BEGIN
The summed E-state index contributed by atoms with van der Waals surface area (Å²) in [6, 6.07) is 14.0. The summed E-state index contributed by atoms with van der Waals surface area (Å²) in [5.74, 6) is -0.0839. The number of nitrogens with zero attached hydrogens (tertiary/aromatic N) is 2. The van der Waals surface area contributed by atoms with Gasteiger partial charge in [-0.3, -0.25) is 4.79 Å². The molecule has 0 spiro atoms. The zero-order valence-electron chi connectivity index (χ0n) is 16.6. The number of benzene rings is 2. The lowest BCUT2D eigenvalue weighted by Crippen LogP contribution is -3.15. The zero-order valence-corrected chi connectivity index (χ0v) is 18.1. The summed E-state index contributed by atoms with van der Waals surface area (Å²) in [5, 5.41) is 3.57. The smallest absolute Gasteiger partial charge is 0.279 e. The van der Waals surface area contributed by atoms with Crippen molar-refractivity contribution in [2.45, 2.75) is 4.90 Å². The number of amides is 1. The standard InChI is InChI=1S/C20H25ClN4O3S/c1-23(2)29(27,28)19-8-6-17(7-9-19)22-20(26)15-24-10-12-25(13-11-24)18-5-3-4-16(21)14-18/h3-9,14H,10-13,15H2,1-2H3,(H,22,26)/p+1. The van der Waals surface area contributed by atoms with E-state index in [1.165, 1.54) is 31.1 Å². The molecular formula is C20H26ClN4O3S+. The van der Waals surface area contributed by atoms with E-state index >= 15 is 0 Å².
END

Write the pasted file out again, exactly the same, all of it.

The summed E-state index contributed by atoms with van der Waals surface area (Å²) in [6, 6.07) is 14.0. The summed E-state index contributed by atoms with van der Waals surface area (Å²) in [5.74, 6) is -0.0839. The number of nitrogens with zero attached hydrogens (tertiary/aromatic N) is 2. The van der Waals surface area contributed by atoms with Gasteiger partial charge in [-0.3, -0.25) is 4.79 Å². The molecule has 0 spiro atoms. The zero-order valence-electron chi connectivity index (χ0n) is 16.6. The number of benzene rings is 2. The lowest BCUT2D eigenvalue weighted by Crippen LogP contribution is -3.15. The zero-order valence-corrected chi connectivity index (χ0v) is 18.1. The summed E-state index contributed by atoms with van der Waals surface area (Å²) in [5, 5.41) is 3.57. The smallest absolute Gasteiger partial charge is 0.279 e. The van der Waals surface area contributed by atoms with Crippen molar-refractivity contribution in [2.45, 2.75) is 4.90 Å². The number of amides is 1. The standard InChI is InChI=1S/C20H25ClN4O3S/c1-23(2)29(27,28)19-8-6-17(7-9-19)22-20(26)15-24-10-12-25(13-11-24)18-5-3-4-16(21)14-18/h3-9,14H,10-13,15H2,1-2H3,(H,22,26)/p+1. The van der Waals surface area contributed by atoms with E-state index in [1.165, 1.54) is 31.1 Å². The molecular formula is C20H26ClN4O3S+. The van der Waals surface area contributed by atoms with E-state index >= 15 is 0 Å².